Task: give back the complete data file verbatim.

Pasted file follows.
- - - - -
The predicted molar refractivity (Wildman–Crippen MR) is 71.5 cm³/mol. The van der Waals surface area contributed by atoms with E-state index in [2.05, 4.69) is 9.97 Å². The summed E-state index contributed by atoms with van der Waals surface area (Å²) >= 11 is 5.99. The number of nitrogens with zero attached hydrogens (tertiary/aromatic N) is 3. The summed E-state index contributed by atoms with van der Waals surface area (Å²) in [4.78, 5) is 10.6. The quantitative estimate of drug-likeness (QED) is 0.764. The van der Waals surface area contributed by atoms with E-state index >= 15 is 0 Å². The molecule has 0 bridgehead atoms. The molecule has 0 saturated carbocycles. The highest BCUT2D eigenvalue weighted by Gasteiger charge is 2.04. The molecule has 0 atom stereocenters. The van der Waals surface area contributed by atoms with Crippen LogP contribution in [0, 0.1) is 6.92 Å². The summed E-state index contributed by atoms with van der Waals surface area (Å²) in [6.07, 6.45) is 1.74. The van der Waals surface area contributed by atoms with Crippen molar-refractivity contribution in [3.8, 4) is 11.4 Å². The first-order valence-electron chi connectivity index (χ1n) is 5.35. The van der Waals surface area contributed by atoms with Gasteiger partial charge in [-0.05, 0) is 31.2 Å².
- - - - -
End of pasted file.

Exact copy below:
The predicted molar refractivity (Wildman–Crippen MR) is 71.5 cm³/mol. The van der Waals surface area contributed by atoms with E-state index in [2.05, 4.69) is 9.97 Å². The summed E-state index contributed by atoms with van der Waals surface area (Å²) >= 11 is 5.99. The number of nitrogens with zero attached hydrogens (tertiary/aromatic N) is 3. The summed E-state index contributed by atoms with van der Waals surface area (Å²) in [4.78, 5) is 10.6. The quantitative estimate of drug-likeness (QED) is 0.764. The van der Waals surface area contributed by atoms with E-state index >= 15 is 0 Å². The molecule has 0 bridgehead atoms. The molecule has 0 saturated carbocycles. The highest BCUT2D eigenvalue weighted by Gasteiger charge is 2.04. The molecule has 0 atom stereocenters. The van der Waals surface area contributed by atoms with Crippen LogP contribution in [0, 0.1) is 6.92 Å². The summed E-state index contributed by atoms with van der Waals surface area (Å²) in [6.07, 6.45) is 1.74. The van der Waals surface area contributed by atoms with Crippen molar-refractivity contribution in [3.8, 4) is 11.4 Å². The first-order valence-electron chi connectivity index (χ1n) is 5.35. The van der Waals surface area contributed by atoms with Gasteiger partial charge in [-0.05, 0) is 31.2 Å².